where α1(vi) represents the phase-shift angle due to beam steering voltage (vi), and subscript i identifies the particular channel. Likewise, beam steering voltage (vi) phase shifts light polarized in the TM mode, i.e., at frequency f2, in channel i as follows:
where α2(vi) represents the phase-shift angle for frequency f2 due to voltage (vi) from beam steering circuit 23. Due to the polarization sensitivity of phase shifters 33, α1(vi) will generally be different from and much greater than α2(vi). When polarizer 21 and diode detector 25 combine light beams Ai and Bi, an output signal having a difference frequency is generated in the classical manner. In particular, the output signal from diode detector 25 has a component at the difference frequency, which may be expressed as follows:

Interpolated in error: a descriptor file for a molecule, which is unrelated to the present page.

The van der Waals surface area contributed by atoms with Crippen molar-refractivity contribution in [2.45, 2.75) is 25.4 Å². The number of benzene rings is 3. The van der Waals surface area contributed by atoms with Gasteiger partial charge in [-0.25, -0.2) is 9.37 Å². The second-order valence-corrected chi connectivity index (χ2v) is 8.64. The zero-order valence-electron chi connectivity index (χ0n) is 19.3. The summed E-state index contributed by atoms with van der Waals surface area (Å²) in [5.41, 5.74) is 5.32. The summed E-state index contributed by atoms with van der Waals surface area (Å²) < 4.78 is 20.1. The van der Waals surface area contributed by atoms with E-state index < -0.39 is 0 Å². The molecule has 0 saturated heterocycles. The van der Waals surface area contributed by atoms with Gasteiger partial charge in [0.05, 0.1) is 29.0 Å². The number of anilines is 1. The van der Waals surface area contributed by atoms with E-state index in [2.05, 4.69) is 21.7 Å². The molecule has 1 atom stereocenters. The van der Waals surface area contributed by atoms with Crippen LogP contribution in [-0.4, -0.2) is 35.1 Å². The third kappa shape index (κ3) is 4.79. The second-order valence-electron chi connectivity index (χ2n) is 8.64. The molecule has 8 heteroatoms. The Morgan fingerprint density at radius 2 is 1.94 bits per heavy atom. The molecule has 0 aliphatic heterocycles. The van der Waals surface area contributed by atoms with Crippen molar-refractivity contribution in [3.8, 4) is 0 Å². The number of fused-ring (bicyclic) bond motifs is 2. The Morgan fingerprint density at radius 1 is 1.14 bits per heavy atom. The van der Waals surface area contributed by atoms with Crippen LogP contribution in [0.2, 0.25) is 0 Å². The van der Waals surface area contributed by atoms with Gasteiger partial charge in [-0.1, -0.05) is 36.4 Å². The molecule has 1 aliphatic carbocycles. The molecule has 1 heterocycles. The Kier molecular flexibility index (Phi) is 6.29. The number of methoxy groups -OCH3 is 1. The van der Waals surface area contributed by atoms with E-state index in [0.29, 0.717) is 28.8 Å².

K cos [(ω1−ω2)t+φ 1−φ2+α1(v i)−α2(v i)] (3)
where K is a constant. Expression (3) corresponds to the light energy in channel i at the difference frequency (f1−f2), which equals frequency f3 and corresponds to the output of detectors 25 and the microwave carrier frequency of phased-array antenna 24.
In expression (3), the term [φ1−φ2+α1(vi)−α2(vi)] represents the phase angle for light energy in channel i at the difference frequency f3 after being shifted by beam steering voltage (vi). Since lasers 12 and 13 are phase locked, φ1 and φ2 are substantially equal, making their difference, (φ1−φ2), nearly equal to zero. Also, since α1(vi) and α2(vi) are generally different and α1(vi) can be made very large compared to α2(vi), beam steering voltage (vi) can produce arbitrarily large phase shifts in the resulting phase angle [φ1−φ2+α1(vi)−α2(vi)],
Output signals from diode detectors 25 feed corresponding antenna elements of phased-array antenna 24. Due to the various phase shifts, [α1(vi)−α2(vi)], in each of the sixteen channels, phased-array antenna 24 radiates at microwave carrier frequency f3 with a directivity pattern or beam that can be steered by beam steering voltages (vi), where i ranges from one to sixteen.